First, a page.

Following Through: The Role of Intention in Physical Activity Adherence with Post-bariatric Surgery Recommendations

| March 18, 2011

by Robin M. Stoops, MA, MS, CPT, and Cynthia L. Alexander, PsyD

Ms. Stoops and Dr. Alexander are from Cleveland Clinic Florida, Weston, Florida.

Financial disclosure: Ms. Stoops and Dr. Alexander report no conflicts of interest relevant to the content of this article.

Bariatric Times. 2011;8(3):18–19

Abstract
Participation in physical activity is recommended as part of a comprehensive plan for the bariatric patient. Many individuals struggle with consistent and long-term implementation of this component, despite intentions to engage in exercise. In this article, the theory of planned behavior is examined with regard to increasing bariatric patient’s exercise adherence, both pre- and postsurgery. The specific value of understanding perceived behavioral control in this process is also explored. Suggestions for program design based on these variables are offered.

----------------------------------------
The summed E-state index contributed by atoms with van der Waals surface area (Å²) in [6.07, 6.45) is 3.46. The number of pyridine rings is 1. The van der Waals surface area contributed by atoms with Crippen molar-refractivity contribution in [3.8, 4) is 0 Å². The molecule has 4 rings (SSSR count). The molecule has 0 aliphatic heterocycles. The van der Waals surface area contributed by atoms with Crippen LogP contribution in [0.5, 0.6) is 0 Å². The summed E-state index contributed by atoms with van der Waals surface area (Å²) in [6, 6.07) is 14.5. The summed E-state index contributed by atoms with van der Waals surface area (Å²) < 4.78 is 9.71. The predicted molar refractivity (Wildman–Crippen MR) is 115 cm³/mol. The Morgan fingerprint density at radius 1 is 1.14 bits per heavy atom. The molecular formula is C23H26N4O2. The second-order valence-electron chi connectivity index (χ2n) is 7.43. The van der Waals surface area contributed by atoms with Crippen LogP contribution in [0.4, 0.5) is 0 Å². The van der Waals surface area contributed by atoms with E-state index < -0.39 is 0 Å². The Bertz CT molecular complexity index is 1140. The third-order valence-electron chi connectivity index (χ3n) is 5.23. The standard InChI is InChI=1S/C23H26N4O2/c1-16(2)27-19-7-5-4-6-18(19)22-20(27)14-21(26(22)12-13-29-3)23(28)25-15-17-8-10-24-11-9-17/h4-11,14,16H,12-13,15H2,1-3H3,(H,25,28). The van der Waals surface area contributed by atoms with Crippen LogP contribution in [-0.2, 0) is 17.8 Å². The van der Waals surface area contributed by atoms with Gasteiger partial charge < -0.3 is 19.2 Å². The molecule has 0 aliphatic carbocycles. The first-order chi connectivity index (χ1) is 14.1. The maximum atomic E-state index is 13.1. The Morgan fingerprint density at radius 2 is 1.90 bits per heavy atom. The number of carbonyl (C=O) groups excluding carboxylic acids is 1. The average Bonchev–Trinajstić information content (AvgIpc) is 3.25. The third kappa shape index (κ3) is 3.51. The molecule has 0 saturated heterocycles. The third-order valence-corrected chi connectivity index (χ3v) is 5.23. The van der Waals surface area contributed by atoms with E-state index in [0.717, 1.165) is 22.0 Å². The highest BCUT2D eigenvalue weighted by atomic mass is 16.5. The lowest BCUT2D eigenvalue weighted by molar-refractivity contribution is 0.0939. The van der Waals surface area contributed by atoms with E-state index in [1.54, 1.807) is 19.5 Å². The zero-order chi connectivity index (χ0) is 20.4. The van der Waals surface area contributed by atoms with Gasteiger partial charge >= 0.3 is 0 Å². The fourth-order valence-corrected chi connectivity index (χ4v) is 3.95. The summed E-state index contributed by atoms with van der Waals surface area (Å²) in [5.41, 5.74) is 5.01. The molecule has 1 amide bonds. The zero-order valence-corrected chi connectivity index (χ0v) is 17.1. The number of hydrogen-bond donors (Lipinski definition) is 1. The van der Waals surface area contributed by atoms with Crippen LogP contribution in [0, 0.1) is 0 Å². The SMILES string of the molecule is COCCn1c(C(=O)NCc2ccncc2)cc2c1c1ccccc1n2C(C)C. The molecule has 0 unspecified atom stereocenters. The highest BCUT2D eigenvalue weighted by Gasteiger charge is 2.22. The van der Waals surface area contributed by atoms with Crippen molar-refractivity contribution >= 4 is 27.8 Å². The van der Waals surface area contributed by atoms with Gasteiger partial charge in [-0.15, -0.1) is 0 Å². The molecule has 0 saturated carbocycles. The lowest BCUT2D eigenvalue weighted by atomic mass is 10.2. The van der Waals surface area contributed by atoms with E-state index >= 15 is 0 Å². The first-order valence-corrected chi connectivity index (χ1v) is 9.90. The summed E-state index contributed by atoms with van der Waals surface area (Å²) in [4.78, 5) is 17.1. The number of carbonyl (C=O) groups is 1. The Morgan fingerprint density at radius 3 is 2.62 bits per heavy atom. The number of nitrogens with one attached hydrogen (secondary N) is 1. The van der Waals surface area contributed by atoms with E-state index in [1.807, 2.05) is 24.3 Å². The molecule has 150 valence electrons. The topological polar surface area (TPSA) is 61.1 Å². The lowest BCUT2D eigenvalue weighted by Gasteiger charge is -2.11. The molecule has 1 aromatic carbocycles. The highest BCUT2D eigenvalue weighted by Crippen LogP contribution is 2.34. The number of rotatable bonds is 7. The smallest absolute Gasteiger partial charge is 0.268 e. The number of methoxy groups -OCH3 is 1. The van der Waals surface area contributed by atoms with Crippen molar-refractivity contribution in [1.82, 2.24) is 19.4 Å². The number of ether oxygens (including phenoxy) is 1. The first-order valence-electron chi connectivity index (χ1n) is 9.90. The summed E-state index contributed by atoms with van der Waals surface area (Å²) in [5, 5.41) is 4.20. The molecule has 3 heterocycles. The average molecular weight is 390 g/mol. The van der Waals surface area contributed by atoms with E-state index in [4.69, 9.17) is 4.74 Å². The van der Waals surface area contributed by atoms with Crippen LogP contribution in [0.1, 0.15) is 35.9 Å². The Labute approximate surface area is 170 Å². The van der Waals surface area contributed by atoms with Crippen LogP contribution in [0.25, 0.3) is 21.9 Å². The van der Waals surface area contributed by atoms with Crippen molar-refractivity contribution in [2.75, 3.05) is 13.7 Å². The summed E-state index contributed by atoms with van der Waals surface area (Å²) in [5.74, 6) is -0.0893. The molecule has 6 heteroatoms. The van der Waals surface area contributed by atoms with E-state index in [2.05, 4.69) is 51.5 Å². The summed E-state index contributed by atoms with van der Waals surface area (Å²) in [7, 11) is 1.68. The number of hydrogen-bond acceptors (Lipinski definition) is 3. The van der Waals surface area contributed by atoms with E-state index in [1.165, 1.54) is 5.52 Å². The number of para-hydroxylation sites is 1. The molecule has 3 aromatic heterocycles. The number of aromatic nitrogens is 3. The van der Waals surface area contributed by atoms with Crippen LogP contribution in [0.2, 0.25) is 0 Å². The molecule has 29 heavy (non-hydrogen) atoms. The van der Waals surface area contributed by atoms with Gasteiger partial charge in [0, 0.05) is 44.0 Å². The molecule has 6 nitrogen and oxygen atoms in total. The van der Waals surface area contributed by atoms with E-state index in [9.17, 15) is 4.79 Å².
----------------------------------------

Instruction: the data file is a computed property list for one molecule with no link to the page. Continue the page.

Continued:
Introduction
Physical activity (PA) recommendations have consistently been included as an integral component to a comprehensive weight loss and maintenance program for the bariatric patient.[1,2] Participation in a consistent PA program has been associated with numerous health-related benefits, including increased energy expenditure; decreased obesity-related complications, such as hypertension, hyperlipidemia, and type 2 diabetes mellitus; increased cardiorespiratory fitness; decreased cardiovascular disease risk; and mental health benefits, such as decreased anxiety, depression, and life stress.[3,4] In addition, patients who implemented a consistent PA program prior to bariatric surgery were found to exhibit increased rates of exercise participation and overall quality of life compared to those who did not engage in pre-surgical exercise.[5] Furthermore, engaging in PA post-surgery has been associated with weight loss of more than four percent of body mass index (BMI) as well as overall higher achievement rates of post-surgical goals compared to patients who did not incorporate exercise following surgery.[1,6]

Nonadherence to Exercise Recommendations